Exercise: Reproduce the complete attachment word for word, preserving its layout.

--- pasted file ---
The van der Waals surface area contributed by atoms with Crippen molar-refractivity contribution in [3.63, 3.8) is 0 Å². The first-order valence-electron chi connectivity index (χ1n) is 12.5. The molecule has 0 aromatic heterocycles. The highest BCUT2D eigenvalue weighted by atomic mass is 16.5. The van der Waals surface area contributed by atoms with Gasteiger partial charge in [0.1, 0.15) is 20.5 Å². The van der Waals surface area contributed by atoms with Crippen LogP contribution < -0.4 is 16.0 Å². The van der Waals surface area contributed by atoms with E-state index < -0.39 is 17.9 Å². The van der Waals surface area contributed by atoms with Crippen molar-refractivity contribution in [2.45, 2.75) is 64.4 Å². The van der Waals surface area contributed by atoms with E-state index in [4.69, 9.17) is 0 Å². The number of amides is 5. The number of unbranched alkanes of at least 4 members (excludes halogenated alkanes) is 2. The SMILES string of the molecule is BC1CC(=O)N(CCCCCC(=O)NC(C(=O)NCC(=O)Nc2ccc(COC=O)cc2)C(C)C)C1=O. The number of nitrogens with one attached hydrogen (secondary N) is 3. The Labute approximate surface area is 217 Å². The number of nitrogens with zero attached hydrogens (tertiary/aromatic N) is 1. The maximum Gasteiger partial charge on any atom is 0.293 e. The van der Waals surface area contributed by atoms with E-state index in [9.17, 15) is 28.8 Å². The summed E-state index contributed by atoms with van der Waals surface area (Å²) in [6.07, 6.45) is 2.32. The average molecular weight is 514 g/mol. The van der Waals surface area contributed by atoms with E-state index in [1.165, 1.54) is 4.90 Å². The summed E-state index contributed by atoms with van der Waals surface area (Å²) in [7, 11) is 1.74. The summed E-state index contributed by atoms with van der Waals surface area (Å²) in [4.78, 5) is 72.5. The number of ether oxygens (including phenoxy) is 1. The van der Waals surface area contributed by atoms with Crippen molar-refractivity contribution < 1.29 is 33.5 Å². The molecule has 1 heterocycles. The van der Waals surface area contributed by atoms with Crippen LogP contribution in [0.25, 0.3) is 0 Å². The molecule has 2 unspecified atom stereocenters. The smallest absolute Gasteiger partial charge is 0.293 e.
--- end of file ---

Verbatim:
The van der Waals surface area contributed by atoms with Crippen molar-refractivity contribution in [3.63, 3.8) is 0 Å². The first-order valence-electron chi connectivity index (χ1n) is 12.5. The molecule has 0 aromatic heterocycles. The highest BCUT2D eigenvalue weighted by atomic mass is 16.5. The van der Waals surface area contributed by atoms with Gasteiger partial charge in [0.1, 0.15) is 20.5 Å². The van der Waals surface area contributed by atoms with Crippen LogP contribution < -0.4 is 16.0 Å². The van der Waals surface area contributed by atoms with E-state index < -0.39 is 17.9 Å². The van der Waals surface area contributed by atoms with Crippen molar-refractivity contribution in [2.45, 2.75) is 64.4 Å². The van der Waals surface area contributed by atoms with E-state index in [4.69, 9.17) is 0 Å². The number of amides is 5. The number of unbranched alkanes of at least 4 members (excludes halogenated alkanes) is 2. The SMILES string of the molecule is BC1CC(=O)N(CCCCCC(=O)NC(C(=O)NCC(=O)Nc2ccc(COC=O)cc2)C(C)C)C1=O. The number of nitrogens with one attached hydrogen (secondary N) is 3. The Labute approximate surface area is 217 Å². The number of nitrogens with zero attached hydrogens (tertiary/aromatic N) is 1. The maximum Gasteiger partial charge on any atom is 0.293 e. The van der Waals surface area contributed by atoms with E-state index in [9.17, 15) is 28.8 Å². The summed E-state index contributed by atoms with van der Waals surface area (Å²) in [6.07, 6.45) is 2.32. The average molecular weight is 514 g/mol. The van der Waals surface area contributed by atoms with E-state index in [1.165, 1.54) is 4.90 Å². The summed E-state index contributed by atoms with van der Waals surface area (Å²) in [7, 11) is 1.74. The summed E-state index contributed by atoms with van der Waals surface area (Å²) in [4.78, 5) is 72.5. The number of ether oxygens (including phenoxy) is 1. The van der Waals surface area contributed by atoms with Crippen molar-refractivity contribution < 1.29 is 33.5 Å². The molecule has 1 heterocycles. The van der Waals surface area contributed by atoms with Crippen LogP contribution in [0.25, 0.3) is 0 Å². The molecule has 2 unspecified atom stereocenters. The smallest absolute Gasteiger partial charge is 0.293 e.